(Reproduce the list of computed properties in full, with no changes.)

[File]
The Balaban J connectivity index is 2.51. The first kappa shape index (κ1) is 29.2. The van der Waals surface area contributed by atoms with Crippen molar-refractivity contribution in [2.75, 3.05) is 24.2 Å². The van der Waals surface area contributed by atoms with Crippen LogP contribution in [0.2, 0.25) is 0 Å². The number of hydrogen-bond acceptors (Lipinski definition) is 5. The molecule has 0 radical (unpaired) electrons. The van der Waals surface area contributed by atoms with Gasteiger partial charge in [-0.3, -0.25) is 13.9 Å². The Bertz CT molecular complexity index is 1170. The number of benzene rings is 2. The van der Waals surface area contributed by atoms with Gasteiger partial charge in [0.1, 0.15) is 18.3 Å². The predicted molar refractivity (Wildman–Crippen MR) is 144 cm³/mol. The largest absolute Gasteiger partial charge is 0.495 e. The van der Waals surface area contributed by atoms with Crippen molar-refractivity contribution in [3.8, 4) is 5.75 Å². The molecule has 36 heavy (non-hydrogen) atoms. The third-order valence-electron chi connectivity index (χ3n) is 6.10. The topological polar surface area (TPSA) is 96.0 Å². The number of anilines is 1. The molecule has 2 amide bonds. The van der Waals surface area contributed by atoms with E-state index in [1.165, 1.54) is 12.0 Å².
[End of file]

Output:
The Balaban J connectivity index is 2.51. The first kappa shape index (κ1) is 29.2. The van der Waals surface area contributed by atoms with Crippen molar-refractivity contribution in [2.75, 3.05) is 24.2 Å². The van der Waals surface area contributed by atoms with Crippen LogP contribution in [0.2, 0.25) is 0 Å². The number of hydrogen-bond acceptors (Lipinski definition) is 5. The molecule has 0 radical (unpaired) electrons. The van der Waals surface area contributed by atoms with Gasteiger partial charge in [-0.3, -0.25) is 13.9 Å². The Bertz CT molecular complexity index is 1170. The number of benzene rings is 2. The van der Waals surface area contributed by atoms with Gasteiger partial charge in [0.1, 0.15) is 18.3 Å². The predicted molar refractivity (Wildman–Crippen MR) is 144 cm³/mol. The largest absolute Gasteiger partial charge is 0.495 e. The van der Waals surface area contributed by atoms with Crippen molar-refractivity contribution in [3.8, 4) is 5.75 Å². The molecule has 36 heavy (non-hydrogen) atoms. The third-order valence-electron chi connectivity index (χ3n) is 6.10. The topological polar surface area (TPSA) is 96.0 Å². The number of anilines is 1. The molecule has 2 amide bonds. The van der Waals surface area contributed by atoms with E-state index in [1.165, 1.54) is 12.0 Å².